The same legal principle that protects a book, song, or painting, automatically protects computer programs by forbidding copying or close paraphrasing of the code. Copyrights are straightforward to enforce because it is easy to identify what is being protected: a particular implementation of a set of algorithms to solve a problem, rather than the algorithm itself. They have the advantage of being automatic, free, and only useful against criminals. Copyrights allow the abstract ideas behind a software problem to be created by anyone, but protect an implementation of those ideas in concrete form, so developers who implement their own ideas do not have to worry that someone will put them out of business.

The protection of property rights requires standards that can be objectively enforced. Attempts to protect rights without the guideline of objective criteria will only violate real rights and nullify the benefit of protection.

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Filed under Economics, Politics

7 Responses to The One Minute Case Against Software Patents

  1. Pingback: Are patents stifling innovation in mobile devices? | Truth, Justice, and the American Way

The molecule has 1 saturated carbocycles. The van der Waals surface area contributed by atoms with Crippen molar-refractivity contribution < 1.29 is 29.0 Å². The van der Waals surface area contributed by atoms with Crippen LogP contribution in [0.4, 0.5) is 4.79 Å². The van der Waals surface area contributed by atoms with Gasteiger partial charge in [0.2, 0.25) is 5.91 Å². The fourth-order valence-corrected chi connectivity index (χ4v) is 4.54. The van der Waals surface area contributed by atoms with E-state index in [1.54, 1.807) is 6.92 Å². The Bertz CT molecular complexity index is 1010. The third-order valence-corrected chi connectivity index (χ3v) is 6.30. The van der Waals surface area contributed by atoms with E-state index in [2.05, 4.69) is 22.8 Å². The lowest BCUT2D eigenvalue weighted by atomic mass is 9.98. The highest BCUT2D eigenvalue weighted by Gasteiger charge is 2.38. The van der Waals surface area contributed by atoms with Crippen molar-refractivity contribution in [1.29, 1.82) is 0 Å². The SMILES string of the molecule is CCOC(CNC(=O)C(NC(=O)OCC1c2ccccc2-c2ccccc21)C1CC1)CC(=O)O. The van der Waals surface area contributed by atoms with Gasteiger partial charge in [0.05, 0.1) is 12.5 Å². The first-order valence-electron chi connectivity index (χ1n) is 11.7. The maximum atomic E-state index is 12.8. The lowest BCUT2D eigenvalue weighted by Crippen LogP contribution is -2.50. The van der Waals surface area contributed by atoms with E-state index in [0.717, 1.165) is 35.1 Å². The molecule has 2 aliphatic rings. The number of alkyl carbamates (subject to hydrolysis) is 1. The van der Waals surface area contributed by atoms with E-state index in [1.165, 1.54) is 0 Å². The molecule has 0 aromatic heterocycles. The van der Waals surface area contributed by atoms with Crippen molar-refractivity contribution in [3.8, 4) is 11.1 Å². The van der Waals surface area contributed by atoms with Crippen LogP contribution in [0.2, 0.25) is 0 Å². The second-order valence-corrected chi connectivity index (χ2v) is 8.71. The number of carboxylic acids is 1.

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  3. I disagree entirely. I think strong patents help us in the end. These big companies would not have had these patent enforcement issues if they had paid the rightful owners for their ideas to begin with.

    Without strong patent enforcement the little guy will always have have to just sit back and take that patent infringement of the industry giants with no recourse!

  4. Allison Marie Saad :

    Without strong patent enforcement the little guy will always have have to just sit back and take that patent infringement of the industry giants with no recourse!

    The slogan that the state needs to protect “the little” guy needs protection from “big business” is Marxist propaganda. Laws which favor any discriminate against any part of society ultimately harm everyone . Discriminatory economy legislation only creates monopolistic benefits for established players against new competitors.

    In this case, the desire to “protect” small inventors, superficially discriminates against established companies. But this is an incomplete analysis. In reality, startups are faced with the large patent portfolio of established players and the costs of predatory lawsuits by patent trolls, from which they are more vulnerable. Patents create incentives which discourage potential inventors from creating real products and instead encourage them to go after the successful patent holders. Once successful, patent encourage companies to sue potential competitors out of existence rather than to continue innovating. Instead of being directed into invention and production, patents direct resources to lawyers and patent moochers. This is how we end up with outrages such as the $500 tribute Microsoft had to give Eolas for their browser plugin patent.

  5. Pingback: Patent Trolls, Gnomes, and Unicorns | Political Economy of Media

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  7. Pingback: Yet another Randian recants on IP